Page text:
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[Forum] Adverb phrase interrupting items in a series
Do you need to offset an adverb/adverb phrase that interrupts a common series? For example, like this: I ate an apple, a banana, and[b],[/b] before long[b],[/b] a peach. Or do the same rules apply as for Chicago's "6.26: Commas with intervening dependent clauses (two consecutive conjunctions)"

[Forum] RE: Adverb as part of the subject
I would apply the rule here too. There is actually no noun here, but one is implied - "guests" perhaps, or "attendees." According to [url=]CMOS 5.91[/url] "A two-word phrasal adjective that begins with an adverb ending in ?ly is not h

[Forum] RE: hyphenation: once-hot, now-maddening smile
[quote='Pixna' pid='31295' dateline='1484503910']Replace the words "once" and "now" with other similar descriptors, and you'll see why the hyphens aren't needed. His previously hot but currently maddening smile made me cringe.[/quote] Except that no one endorses inserting a hyphen after an adv

[Forum] RE: Sentence analysis
The first thing I would do is bring the main sentence to light: These changes are enough. I'm far from an expert here, so someone else will have to chime in with the answer. But, I still love to play the game. I'm thinking "enough" is a noun here. As Webster's Unabridged states: "[color=#000

[Forum] RE: “Then” is not a coordinating conjunction
Your examples use the adverb: --- then adverb \(¦)[u]th[/u]en [i]sometimes[/i] [u]th[/u]?n\ 2 [b]:[/b]  [b]soon after that :  immediately after that :  next in order of time[/b] <[i]then[/i] came the thunder> — used

[Forum] -ly words with attached hyphen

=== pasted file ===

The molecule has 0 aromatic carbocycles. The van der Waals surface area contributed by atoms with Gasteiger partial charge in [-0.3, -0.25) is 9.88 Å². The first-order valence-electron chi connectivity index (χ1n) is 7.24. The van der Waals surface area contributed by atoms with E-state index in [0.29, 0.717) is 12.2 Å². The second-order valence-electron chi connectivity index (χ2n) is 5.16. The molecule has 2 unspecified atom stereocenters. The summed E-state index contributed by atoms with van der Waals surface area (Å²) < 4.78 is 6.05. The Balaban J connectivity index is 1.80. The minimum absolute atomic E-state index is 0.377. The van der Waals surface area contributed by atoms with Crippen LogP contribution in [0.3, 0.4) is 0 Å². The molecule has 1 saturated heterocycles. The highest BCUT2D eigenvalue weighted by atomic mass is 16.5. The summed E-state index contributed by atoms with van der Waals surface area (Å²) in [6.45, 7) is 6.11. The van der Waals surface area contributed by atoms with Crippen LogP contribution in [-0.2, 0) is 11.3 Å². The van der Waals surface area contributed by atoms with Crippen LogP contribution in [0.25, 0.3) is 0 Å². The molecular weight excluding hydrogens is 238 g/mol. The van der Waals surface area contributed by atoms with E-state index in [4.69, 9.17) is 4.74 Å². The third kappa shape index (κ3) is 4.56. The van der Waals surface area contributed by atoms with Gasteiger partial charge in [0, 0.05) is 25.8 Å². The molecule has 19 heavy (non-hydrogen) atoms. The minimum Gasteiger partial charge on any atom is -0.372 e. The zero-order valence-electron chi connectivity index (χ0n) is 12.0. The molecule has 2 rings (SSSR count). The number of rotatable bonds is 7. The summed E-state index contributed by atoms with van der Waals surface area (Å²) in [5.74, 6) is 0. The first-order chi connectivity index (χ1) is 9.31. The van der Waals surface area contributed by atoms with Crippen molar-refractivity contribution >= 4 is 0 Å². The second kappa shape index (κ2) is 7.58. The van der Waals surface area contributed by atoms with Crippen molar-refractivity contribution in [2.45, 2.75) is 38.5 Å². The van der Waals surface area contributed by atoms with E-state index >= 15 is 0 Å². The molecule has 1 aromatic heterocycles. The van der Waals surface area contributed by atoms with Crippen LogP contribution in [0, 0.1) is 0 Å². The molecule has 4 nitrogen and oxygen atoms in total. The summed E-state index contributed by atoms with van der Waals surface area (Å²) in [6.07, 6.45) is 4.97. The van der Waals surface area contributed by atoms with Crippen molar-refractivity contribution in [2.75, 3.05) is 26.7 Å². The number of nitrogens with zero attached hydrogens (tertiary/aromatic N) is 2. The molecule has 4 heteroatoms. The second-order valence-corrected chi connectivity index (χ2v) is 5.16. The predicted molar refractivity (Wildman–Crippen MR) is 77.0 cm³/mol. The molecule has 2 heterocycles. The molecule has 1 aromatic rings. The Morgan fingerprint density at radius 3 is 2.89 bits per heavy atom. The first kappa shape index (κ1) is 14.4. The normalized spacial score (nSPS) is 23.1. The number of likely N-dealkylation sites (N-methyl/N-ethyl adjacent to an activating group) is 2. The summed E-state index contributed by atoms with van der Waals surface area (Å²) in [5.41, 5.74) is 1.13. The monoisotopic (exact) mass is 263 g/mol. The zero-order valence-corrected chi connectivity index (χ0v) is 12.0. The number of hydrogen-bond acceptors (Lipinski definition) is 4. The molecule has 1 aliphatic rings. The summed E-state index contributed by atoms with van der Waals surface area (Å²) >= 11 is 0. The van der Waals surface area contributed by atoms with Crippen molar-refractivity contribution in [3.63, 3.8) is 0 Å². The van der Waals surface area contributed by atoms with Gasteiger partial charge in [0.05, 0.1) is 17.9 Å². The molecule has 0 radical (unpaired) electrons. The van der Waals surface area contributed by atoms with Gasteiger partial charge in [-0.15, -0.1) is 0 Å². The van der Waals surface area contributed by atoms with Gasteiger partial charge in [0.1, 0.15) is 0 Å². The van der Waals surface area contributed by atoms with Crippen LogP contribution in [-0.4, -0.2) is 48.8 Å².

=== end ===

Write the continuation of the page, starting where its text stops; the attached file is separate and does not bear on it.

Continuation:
[size=large][font=Times New Roman]Here we are again, fellow members the Hair-Splitters Club! [i]Oily [/i]is most definitely not an adverb, though it is used in a compound adjective. Don't let the [i]-ly[/i] fool you. [i]Oily [/i]is used in the same way that [i]green [/i]is used in "the green-face

[Forum] "So" is technically a conjunctive adverb?
The "Margie Holds Court" website says that "so" is a conjunctive adverb, not a conjunction, and should be punctuated thus: I didn't want to go; so she had a hissy fit. Ridiculous, huh?

[Forum] RE: "Timely" - an adjective in search of a noun
It's like fingernails on a chalkboard to me too (I detest this usage). However, "timely" is indeed an adverb according to M-W. See below: Main Entry: time·ly Function: adverb Etymology: Middle English timliche, timely, from Old English timacrmlice, from timacrma time + -lice, adverb suffix 1 a

[Forum] RE: placement of adverb
I agree that in practice, nobody will misread this, but there is a difference if you want to be precise. [url=]This site[/url] provides a nice explanation.

[Forum] RE: Using "and so" as a conjunction.
"So" can mean "therefore" as either an adverb, according to Merriam-Webster on this page or as a conjunction. Notice in the example under #3 in the adverb sense of "so" -  [i]:Therefore, consequently[/i] [i]The witness was biased and so unreliable

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